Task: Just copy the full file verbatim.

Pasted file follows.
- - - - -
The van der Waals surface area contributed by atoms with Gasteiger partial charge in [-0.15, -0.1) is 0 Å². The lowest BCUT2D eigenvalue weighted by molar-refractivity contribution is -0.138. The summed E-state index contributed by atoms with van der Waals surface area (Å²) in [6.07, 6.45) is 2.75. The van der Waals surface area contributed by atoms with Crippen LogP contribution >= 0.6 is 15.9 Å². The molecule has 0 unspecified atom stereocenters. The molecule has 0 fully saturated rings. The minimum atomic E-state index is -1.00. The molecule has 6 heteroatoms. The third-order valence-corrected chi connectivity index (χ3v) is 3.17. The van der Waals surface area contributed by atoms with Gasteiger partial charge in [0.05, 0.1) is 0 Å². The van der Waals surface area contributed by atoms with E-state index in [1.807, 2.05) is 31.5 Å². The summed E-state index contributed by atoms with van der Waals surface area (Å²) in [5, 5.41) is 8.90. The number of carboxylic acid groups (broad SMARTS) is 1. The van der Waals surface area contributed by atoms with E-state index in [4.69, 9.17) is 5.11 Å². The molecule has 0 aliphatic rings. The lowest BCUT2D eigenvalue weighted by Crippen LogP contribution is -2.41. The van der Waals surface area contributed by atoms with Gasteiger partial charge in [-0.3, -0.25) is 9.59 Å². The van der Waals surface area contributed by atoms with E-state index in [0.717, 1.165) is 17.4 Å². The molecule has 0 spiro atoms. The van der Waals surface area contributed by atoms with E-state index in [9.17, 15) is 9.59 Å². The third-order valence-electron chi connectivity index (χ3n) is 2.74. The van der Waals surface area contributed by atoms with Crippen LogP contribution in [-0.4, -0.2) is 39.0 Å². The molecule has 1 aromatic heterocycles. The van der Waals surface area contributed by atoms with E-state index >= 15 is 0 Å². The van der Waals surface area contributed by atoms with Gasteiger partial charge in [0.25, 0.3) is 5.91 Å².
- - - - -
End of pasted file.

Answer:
The van der Waals surface area contributed by atoms with Gasteiger partial charge in [-0.15, -0.1) is 0 Å². The lowest BCUT2D eigenvalue weighted by molar-refractivity contribution is -0.138. The summed E-state index contributed by atoms with van der Waals surface area (Å²) in [6.07, 6.45) is 2.75. The van der Waals surface area contributed by atoms with Crippen LogP contribution >= 0.6 is 15.9 Å². The molecule has 0 unspecified atom stereocenters. The molecule has 0 fully saturated rings. The minimum atomic E-state index is -1.00. The molecule has 6 heteroatoms. The third-order valence-corrected chi connectivity index (χ3v) is 3.17. The van der Waals surface area contributed by atoms with Gasteiger partial charge in [0.05, 0.1) is 0 Å². The van der Waals surface area contributed by atoms with E-state index in [1.807, 2.05) is 31.5 Å². The summed E-state index contributed by atoms with van der Waals surface area (Å²) in [5, 5.41) is 8.90. The number of carboxylic acid groups (broad SMARTS) is 1. The van der Waals surface area contributed by atoms with E-state index in [4.69, 9.17) is 5.11 Å². The molecule has 0 aliphatic rings. The lowest BCUT2D eigenvalue weighted by Crippen LogP contribution is -2.41. The van der Waals surface area contributed by atoms with Gasteiger partial charge in [-0.3, -0.25) is 9.59 Å². The van der Waals surface area contributed by atoms with E-state index in [0.717, 1.165) is 17.4 Å². The molecule has 0 spiro atoms. The van der Waals surface area contributed by atoms with E-state index in [9.17, 15) is 9.59 Å². The third-order valence-electron chi connectivity index (χ3n) is 2.74. The van der Waals surface area contributed by atoms with Crippen LogP contribution in [-0.4, -0.2) is 39.0 Å². The molecule has 1 aromatic heterocycles. The van der Waals surface area contributed by atoms with E-state index >= 15 is 0 Å². The van der Waals surface area contributed by atoms with Gasteiger partial charge in [0.25, 0.3) is 5.91 Å².